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Published on February 21st, 2013 | by John Farrell

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How A City Can Get More Clean, Local Energy

February 21st, 2013 by  

Like many cities attempting to solve climate change at a local level, Minneapolis is finding the prospect more challenging that it may have imagined. The lion’s share of emissions (two-thirds in the case of Minneapolis) come from electricity and gas sold by two monopoly, corporate utilities. Minnesota’s state-level policy is helping: a renewable energy standard pushes the electric utility to 30% clean energy by 2020 and a conservation standard aims to reduce the growth in energy consumption. But state (and federal) policies aren’t enough, and Minneapolis has had no leverage to force its utilities to de-carbonize.

But an opportunity is coming soon.

In a short time, the city’s “franchise” contracts with its electric and gas utility will expire, giving the city a once-in-20-years chance to negotiate new terms for its energy services. These contracts are largely focused on right-of-way agreements, discussing an annual payment to city coffers in exchange utility use of city right-of-way to deliver energy services (in other words, payments for poles and wires in the alleys). But the contracts need not be limited to such mundane matters, especially when the city has a commitment to a climate-safe future and a populace strongly supportive of more clean, local energy. Already, the city’s franchise working group – a select four city council members – is examining alternatives to the status quo, options for energy services that reduce greenhouse gas emissions.

But there’s a catch. State law gives the utilities a monopoly on serving Minneapolis customers, regardless of their interest in negotiation. In other words, there’s not much incentive for Xcel Energy or CenterPoint Energy to talk turkey with Minneapolis when their citizens are a captive audience.

That’s the motivation behind Minneapolis Energy Options, giving the city an option and giving residents and businesses a choice for more control over their energy future. To do it, the city needs to put a municipal utility on the ballot this fall. If passed, it would authorize the city to create a municipal utility but only if it could be cleaner, more affordable, more reliable, and generate more local energy than the incumbent utilities. (see the video below for more about Minneapolis Energy Options).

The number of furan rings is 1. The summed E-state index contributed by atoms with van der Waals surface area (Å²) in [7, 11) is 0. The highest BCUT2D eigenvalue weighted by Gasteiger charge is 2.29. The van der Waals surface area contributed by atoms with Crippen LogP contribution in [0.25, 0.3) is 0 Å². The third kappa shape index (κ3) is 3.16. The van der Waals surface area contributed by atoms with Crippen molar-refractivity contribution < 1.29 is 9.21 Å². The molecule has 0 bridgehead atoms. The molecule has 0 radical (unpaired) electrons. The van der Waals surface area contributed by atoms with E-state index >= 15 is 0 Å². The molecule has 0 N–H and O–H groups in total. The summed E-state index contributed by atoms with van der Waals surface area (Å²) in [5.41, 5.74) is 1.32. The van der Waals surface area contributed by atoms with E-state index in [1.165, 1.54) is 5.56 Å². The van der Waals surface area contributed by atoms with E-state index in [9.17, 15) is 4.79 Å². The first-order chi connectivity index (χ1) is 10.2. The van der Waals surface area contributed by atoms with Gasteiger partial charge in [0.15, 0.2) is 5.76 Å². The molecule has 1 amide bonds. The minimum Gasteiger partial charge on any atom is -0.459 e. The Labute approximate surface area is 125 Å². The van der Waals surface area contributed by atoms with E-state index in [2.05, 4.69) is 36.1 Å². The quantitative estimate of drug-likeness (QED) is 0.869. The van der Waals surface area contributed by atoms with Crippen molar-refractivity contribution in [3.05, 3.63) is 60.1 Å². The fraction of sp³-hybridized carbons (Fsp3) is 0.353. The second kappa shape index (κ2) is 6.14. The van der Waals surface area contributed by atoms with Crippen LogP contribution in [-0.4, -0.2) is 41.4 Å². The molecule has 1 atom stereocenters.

[youtube http://www.youtube.com/watch?v=3Zmr6v-DrIY]

It’s been done before, in Boulder, Colorado. After many years of fruitless negotiation with their monopoly electric utility (Xcel Energy, by coincidence), citizens in Boulder narrowly approved authorization of a city-owned utility in fall 2011. It hasn’t closed the door to negotiation; in fact, Xcel continues to ply the city with alternatives to forgo losing tens of thousands of customers and millions in profits. The utility’s motivation should not be lost on Minneapolis or other cities with an eye on meeting ambitious climate and energy goals:

If you want investor-owned, for profit, monopoly utilities to work on reducing greenhouse gas emissions, they need a financial incentive. And there’s no better incentive than losing customers.

In the next two years, Minneapolis will have a once-in-a-generation opportunity to take charge of its energy future in its utility franchise negotiations. But it’s only likely to make a difference if they have options on the table. Here’s hoping city council gives citizens that chance.

 
 
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About the Author

directs the Democratic Energy program at ILSR and he focuses on energy policy developments that best expand the benefits of local ownership and dispersed generation of renewable energy. His seminal paper, Democratizing the Electricity System, describes how to blast the roadblocks to distributed renewable energy generation, and how such small-scale renewable energy projects are the key to the biggest strides in renewable energy development.   Farrell also authored the landmark report Energy Self-Reliant States, which serves as the definitive energy atlas for the United States, detailing the state-by-state renewable electricity generation potential. Farrell regularly provides discussion and analysis of distributed renewable energy policy on his blog, Energy Self-Reliant States (energyselfreliantstates.org), and articles are regularly syndicated on Grist and Renewable Energy World.   John Farrell can also be found on Twitter @johnffarrell, or at jfarrell@ilsr.org.



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